The subject? Government and regulators v evil speculators. For instance: Read more

‘It is forbidden to write or enter into currency derivatives…’

FT Alphaville’s resident germanophone Joseph Cotterill has tracked down the Finanzmärkte Diskussionspapier relating to Germany’s newest and most far-reaching draft law to ban all forms of naked short selling.

A key bit of which may be translated thus: Read more

‘Berlin has decided to extend Leerverkaufsverbot’

Germany on Tuesday stepped up its campaign against short selling, and according to the Handelsblatt, is moving forward at speed (via Google Translate):

The federal government wants to ban naked short selling of shares, government bonds in the euro countries and insurance for risks of states in the euro area. Unlike previously planned, but these prohibitions are regulated in a “Law to strengthen the stability of financial markets” and no longer be part of the proposed Investor Protection Act. Read more

Bets against pound reach record

Speculators raised their bets against sterling to record levels after the recent UK general election, as worries escalated over the government’s finances, the FT said. Positioning data from the CME, often used as a proxy for hedge fund activity, showed that speculators had extended their bets against sterling from 72,188 contracts to 76,745 contracts, equivalent to $6.9bn, in the week ending May 18.PO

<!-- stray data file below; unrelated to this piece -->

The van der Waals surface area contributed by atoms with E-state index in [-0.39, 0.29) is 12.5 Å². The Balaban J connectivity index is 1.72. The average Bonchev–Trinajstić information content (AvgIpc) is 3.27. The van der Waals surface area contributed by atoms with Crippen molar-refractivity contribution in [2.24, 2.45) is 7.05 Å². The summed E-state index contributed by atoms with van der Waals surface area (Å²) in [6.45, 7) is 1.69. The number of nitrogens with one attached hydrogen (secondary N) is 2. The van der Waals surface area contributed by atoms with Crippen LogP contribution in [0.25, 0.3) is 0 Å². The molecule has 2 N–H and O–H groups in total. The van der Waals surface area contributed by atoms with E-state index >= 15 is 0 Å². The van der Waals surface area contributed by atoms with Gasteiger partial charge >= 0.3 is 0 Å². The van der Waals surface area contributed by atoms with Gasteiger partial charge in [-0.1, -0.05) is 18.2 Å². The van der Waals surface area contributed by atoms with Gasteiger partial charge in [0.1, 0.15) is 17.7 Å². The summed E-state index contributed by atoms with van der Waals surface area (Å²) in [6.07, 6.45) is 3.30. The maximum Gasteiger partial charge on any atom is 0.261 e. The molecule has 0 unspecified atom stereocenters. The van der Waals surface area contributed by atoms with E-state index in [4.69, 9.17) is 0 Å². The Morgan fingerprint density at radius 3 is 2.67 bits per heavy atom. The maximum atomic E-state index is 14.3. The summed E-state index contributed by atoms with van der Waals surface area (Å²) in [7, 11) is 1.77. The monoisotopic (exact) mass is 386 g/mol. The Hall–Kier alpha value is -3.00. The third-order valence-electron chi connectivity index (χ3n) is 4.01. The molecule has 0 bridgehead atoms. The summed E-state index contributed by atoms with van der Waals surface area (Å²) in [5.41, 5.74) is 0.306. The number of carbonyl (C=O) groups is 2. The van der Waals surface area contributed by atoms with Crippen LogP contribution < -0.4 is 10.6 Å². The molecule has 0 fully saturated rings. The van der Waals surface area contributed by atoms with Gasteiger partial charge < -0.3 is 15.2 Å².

Take HDAT, Greek politicians

The Greek central bank has been accused of encouraging short-selling in its bonds, reports FT Alphaville. In short, it is suggested that by extending the settlement period for bond trading on its HDAT platform from three days to 10, in late 2009, the bank gave short-sellers more time in which to push down the price of a bond before they had to deliver it. Read more

Germany bans naked short-selling, euro slips